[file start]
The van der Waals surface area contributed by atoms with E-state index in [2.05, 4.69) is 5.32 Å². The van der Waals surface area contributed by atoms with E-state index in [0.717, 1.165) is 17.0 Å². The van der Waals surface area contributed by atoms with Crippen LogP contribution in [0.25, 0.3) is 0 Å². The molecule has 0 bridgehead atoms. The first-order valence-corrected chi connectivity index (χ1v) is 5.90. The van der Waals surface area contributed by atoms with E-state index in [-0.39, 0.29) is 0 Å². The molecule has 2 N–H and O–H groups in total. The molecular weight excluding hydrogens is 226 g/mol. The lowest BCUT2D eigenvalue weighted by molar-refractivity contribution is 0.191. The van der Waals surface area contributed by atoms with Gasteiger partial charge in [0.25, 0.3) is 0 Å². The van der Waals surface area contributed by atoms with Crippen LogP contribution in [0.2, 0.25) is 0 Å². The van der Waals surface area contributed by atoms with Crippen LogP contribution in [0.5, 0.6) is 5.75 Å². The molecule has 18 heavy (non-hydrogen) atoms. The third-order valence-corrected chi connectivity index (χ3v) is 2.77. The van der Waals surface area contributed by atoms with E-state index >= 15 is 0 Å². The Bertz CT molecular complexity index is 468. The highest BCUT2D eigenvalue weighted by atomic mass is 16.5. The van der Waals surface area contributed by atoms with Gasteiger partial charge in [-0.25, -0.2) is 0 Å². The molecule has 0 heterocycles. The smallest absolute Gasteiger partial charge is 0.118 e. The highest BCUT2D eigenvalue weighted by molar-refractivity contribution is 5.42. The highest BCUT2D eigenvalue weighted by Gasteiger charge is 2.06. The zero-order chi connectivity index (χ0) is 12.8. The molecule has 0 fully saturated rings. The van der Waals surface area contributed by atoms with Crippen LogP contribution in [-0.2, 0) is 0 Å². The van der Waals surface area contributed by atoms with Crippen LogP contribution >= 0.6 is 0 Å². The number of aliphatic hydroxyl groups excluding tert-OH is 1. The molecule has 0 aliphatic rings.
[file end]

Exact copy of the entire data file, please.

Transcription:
The van der Waals surface area contributed by atoms with E-state index in [2.05, 4.69) is 5.32 Å². The van der Waals surface area contributed by atoms with E-state index in [0.717, 1.165) is 17.0 Å². The van der Waals surface area contributed by atoms with Crippen LogP contribution in [0.25, 0.3) is 0 Å². The molecule has 0 bridgehead atoms. The first-order valence-corrected chi connectivity index (χ1v) is 5.90. The van der Waals surface area contributed by atoms with E-state index in [-0.39, 0.29) is 0 Å². The molecule has 2 N–H and O–H groups in total. The molecular weight excluding hydrogens is 226 g/mol. The lowest BCUT2D eigenvalue weighted by molar-refractivity contribution is 0.191. The van der Waals surface area contributed by atoms with Gasteiger partial charge in [0.25, 0.3) is 0 Å². The van der Waals surface area contributed by atoms with Crippen LogP contribution in [0.2, 0.25) is 0 Å². The van der Waals surface area contributed by atoms with Crippen LogP contribution in [0.5, 0.6) is 5.75 Å². The molecule has 18 heavy (non-hydrogen) atoms. The third-order valence-corrected chi connectivity index (χ3v) is 2.77. The van der Waals surface area contributed by atoms with E-state index >= 15 is 0 Å². The Bertz CT molecular complexity index is 468. The highest BCUT2D eigenvalue weighted by atomic mass is 16.5. The van der Waals surface area contributed by atoms with Gasteiger partial charge in [-0.25, -0.2) is 0 Å². The molecule has 0 heterocycles. The smallest absolute Gasteiger partial charge is 0.118 e. The highest BCUT2D eigenvalue weighted by molar-refractivity contribution is 5.42. The highest BCUT2D eigenvalue weighted by Gasteiger charge is 2.06. The zero-order chi connectivity index (χ0) is 12.8. The molecule has 0 fully saturated rings. The van der Waals surface area contributed by atoms with Crippen LogP contribution in [-0.2, 0) is 0 Å². The van der Waals surface area contributed by atoms with Crippen LogP contribution >= 0.6 is 0 Å². The number of aliphatic hydroxyl groups excluding tert-OH is 1. The molecule has 0 aliphatic rings.